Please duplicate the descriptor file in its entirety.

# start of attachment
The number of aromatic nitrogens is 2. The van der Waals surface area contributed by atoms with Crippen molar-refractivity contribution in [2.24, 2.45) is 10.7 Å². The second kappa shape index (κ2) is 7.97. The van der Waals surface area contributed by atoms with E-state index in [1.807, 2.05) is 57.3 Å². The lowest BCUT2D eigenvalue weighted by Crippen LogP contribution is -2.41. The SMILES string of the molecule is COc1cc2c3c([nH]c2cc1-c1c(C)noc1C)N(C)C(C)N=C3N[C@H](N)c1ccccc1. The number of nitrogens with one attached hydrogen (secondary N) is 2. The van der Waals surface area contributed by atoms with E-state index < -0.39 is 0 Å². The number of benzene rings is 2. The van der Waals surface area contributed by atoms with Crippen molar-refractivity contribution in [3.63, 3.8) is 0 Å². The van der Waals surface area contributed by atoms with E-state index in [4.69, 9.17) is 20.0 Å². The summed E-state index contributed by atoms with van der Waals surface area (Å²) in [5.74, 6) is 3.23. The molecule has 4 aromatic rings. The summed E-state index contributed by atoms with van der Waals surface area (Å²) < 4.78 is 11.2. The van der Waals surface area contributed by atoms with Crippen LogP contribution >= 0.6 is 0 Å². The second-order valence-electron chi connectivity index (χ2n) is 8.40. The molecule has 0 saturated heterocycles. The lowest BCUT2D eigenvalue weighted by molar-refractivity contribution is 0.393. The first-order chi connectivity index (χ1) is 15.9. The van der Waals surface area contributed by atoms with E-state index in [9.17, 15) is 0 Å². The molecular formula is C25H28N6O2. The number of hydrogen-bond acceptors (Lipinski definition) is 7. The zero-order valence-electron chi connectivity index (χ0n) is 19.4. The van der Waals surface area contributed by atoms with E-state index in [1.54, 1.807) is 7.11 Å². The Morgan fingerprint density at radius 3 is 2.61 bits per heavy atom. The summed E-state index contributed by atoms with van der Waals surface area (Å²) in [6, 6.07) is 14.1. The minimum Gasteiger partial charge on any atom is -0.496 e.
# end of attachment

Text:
The number of aromatic nitrogens is 2. The van der Waals surface area contributed by atoms with Crippen molar-refractivity contribution in [2.24, 2.45) is 10.7 Å². The second kappa shape index (κ2) is 7.97. The van der Waals surface area contributed by atoms with E-state index in [1.807, 2.05) is 57.3 Å². The lowest BCUT2D eigenvalue weighted by Crippen LogP contribution is -2.41. The SMILES string of the molecule is COc1cc2c3c([nH]c2cc1-c1c(C)noc1C)N(C)C(C)N=C3N[C@H](N)c1ccccc1. The number of nitrogens with one attached hydrogen (secondary N) is 2. The van der Waals surface area contributed by atoms with E-state index < -0.39 is 0 Å². The number of benzene rings is 2. The van der Waals surface area contributed by atoms with Crippen molar-refractivity contribution in [3.63, 3.8) is 0 Å². The van der Waals surface area contributed by atoms with E-state index in [4.69, 9.17) is 20.0 Å². The summed E-state index contributed by atoms with van der Waals surface area (Å²) in [5.74, 6) is 3.23. The molecule has 4 aromatic rings. The summed E-state index contributed by atoms with van der Waals surface area (Å²) < 4.78 is 11.2. The van der Waals surface area contributed by atoms with Crippen LogP contribution >= 0.6 is 0 Å². The second-order valence-electron chi connectivity index (χ2n) is 8.40. The molecule has 0 saturated heterocycles. The lowest BCUT2D eigenvalue weighted by molar-refractivity contribution is 0.393. The first-order chi connectivity index (χ1) is 15.9. The van der Waals surface area contributed by atoms with E-state index in [9.17, 15) is 0 Å². The molecular formula is C25H28N6O2. The number of hydrogen-bond acceptors (Lipinski definition) is 7. The zero-order valence-electron chi connectivity index (χ0n) is 19.4. The van der Waals surface area contributed by atoms with E-state index in [1.54, 1.807) is 7.11 Å². The Morgan fingerprint density at radius 3 is 2.61 bits per heavy atom. The summed E-state index contributed by atoms with van der Waals surface area (Å²) in [6, 6.07) is 14.1. The minimum Gasteiger partial charge on any atom is -0.496 e.